A virtual “happening” is taking place in the studio loft of Robin Stanaway this July, when Stanaway will debut among other pieces, her glass installation “The River,” a “monumental, hand-blown glass and projected-light mobile,” as she calls the work.
Located at 1337 Gusdorf Road, suite N, a private reception for interested parties will be July 14, from 6-9 p.m. Call to be included on Friday’s guest list. A public opening is planned July 15, from 5-8 p.m.
Notably, during this installation “The River” will be hung upside-down — more like a river of sparkling thought rising to the heavens than a cascade flowing down to the sea as originally installed.
And this is not unusual for Stanaway, given her penchant for site-specific artwork created in ongoing dialogue with space and time. Her two-story loft is completely opposite the wide open foyer of the Pittsburgh Glass Center where she originally hung the mobile in 2002, created during her Mid-Atlantic Arts Foundation fellowship, when she was the glass center’s first artist in residence. The loft requires a vertical dialectic and true to form, Stanaway adjusted the flow upward, adapting her process as the site demands.
Supercool LEDs project optimum vantage points of light at the 77-foot stream of variously cut blueish and green glass plates flowing upward along the stairwell to the second floor, where you almost expect a shimmery doorway into a shadow world of reflections.
When collectors Linda Malm and Donn Young saw Stanaway’s entry “Collective Corrective Vision No. 3,” which took second place last year in the Taos favorite Arte de Descartes show, Malm said the “social awareness and intelligence” evidenced there prompted them to commission Stanaway to create a piece for their Taos Canyon home.
Titled “Elementals,” Stanaway’s piece ultimately included blue-green glass “leaves,” a clear rondel, a glass “moon” and raven, all floating upon her signature surgical-steel hangers in a large glass-walled seating area overlooking a garden pond reflecting deep-space Taos skies.
After two months’ further collaboration with Young, adjusting lighting and and adding an intermittent fan, the piece’s personality emerges and morphs as it slowly dances with the elements of air, light, heat and reflecting windows, occasionally shooting a light ray across the ceiling, even to an outdoor hot tub.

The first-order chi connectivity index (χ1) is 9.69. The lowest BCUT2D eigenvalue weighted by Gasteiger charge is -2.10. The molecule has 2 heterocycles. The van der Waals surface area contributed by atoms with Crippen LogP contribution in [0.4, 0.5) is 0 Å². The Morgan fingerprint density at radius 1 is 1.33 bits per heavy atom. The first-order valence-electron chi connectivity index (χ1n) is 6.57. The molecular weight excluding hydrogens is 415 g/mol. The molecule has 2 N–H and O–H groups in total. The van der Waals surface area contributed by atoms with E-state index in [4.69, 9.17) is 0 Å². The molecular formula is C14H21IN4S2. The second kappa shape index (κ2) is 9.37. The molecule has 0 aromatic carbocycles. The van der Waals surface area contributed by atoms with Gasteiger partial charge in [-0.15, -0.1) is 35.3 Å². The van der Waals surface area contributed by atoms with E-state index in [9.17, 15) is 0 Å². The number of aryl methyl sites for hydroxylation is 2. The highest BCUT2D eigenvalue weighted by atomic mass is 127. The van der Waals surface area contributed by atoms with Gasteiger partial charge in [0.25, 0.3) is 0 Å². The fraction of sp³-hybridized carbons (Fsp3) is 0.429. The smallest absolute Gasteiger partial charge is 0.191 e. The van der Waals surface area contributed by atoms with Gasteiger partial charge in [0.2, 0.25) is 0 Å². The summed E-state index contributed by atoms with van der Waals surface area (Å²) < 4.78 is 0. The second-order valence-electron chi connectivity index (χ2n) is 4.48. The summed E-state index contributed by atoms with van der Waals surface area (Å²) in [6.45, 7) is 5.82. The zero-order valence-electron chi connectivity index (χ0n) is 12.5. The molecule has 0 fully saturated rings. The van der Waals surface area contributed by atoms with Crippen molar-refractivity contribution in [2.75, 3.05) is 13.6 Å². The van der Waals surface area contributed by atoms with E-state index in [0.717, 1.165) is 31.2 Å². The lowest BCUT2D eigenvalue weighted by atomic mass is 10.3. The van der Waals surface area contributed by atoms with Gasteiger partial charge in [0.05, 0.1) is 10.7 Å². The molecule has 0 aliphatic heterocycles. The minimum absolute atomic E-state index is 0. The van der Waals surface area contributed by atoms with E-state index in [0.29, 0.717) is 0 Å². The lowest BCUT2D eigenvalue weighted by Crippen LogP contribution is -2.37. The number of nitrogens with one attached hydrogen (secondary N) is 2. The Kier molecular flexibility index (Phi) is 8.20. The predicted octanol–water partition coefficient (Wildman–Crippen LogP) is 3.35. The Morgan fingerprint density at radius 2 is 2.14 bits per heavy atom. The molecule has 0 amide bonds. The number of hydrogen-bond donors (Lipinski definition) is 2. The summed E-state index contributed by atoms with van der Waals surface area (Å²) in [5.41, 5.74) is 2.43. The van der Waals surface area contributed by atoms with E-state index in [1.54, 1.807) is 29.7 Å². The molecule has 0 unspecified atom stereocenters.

In 1990 Stanaway received a Master of Fine Art in Glass Sculpture from Ohio State University; and in 1978 her BFA in Photography, Film and Intermedia from Minneapolis College of Art and Design. She also studied and was a Teaching Assistant at glass guru Dale Chihuli’s Pilchuck Glass School in the late 1980s. She has been adjunct faculty, teaching associate and guest lecturer in Ohio, Pennsylvania, California and Massachusetts.
A Taos artist since 2005, Stanaway says she is an “experiential and conceptual” sculptor. Her installations in “glass, light, space (and sometimes sound)” include among others, exhibits at the P.S. 1 Museum and Contemporary Art Center, New York City; the NIME Conference in Paris, France; Stein in Amsterdam; the Philadelphia Museum of Art; Steuben Gallery, New York; and Tucson Museum of Art.
Stanaway’s commissions include the “Luminaries,” a series of sculptures for the Pennsylvania Governor’s Awards for the Arts, Sciences and Humanities; and “Genesis,” a site-specific installation in seven windows at the Temple Emanuel, in Mount Lebanon, Pennsylvania. In 2005, she installed “Continuum,” a large-scale cast-glass and fabricated stainless steel public artwork in the lobby of the State Museum of Pennsylvania, just before relocating to Taos.
Taos actually has a long association with glass works. In 1999, Dale Chihuly jump-started Taos Glass Arts School, a “hot shop” for functional glasswork here. Perhaps more significantly is Taos artist Larry Bell’s decades-long perceptual inquiries of various translucency, first begun in his California Light and Space movement of the 1960s, which dovetailed with the nascent studio glass movement freeing glass artists from industrial glass factories to develop fine art.
“I used slides of Larry Bell’s work all the time to inspire my sculpture students in my 3-D foundations lectures,” Stanaway said, adding how shocked she was to find Bell living here in Taos. She also had no idea Mary Shaffer lived in Taos. Shaffer is the renowned inventor of mid-air glass slumping who was a guest lecturer when Stanaway taught at Millersville University in Lancaster, Pennsylvania. She and Shaffer were both in “Calido!” a kiln-formed glass exhibition of 79 artists installed throughout the Tucson Museum of Art in 1997.
Stanaway really needs a bank or airport venue to do her large-scale work justice. Be sure to go by and marvel at “The River” during her Taos openings, or by appointment. For more, see thegrid.ai/robinstanaway. Contact Stanaway at (575) 770-4426 or email firstname.lastname@example.org.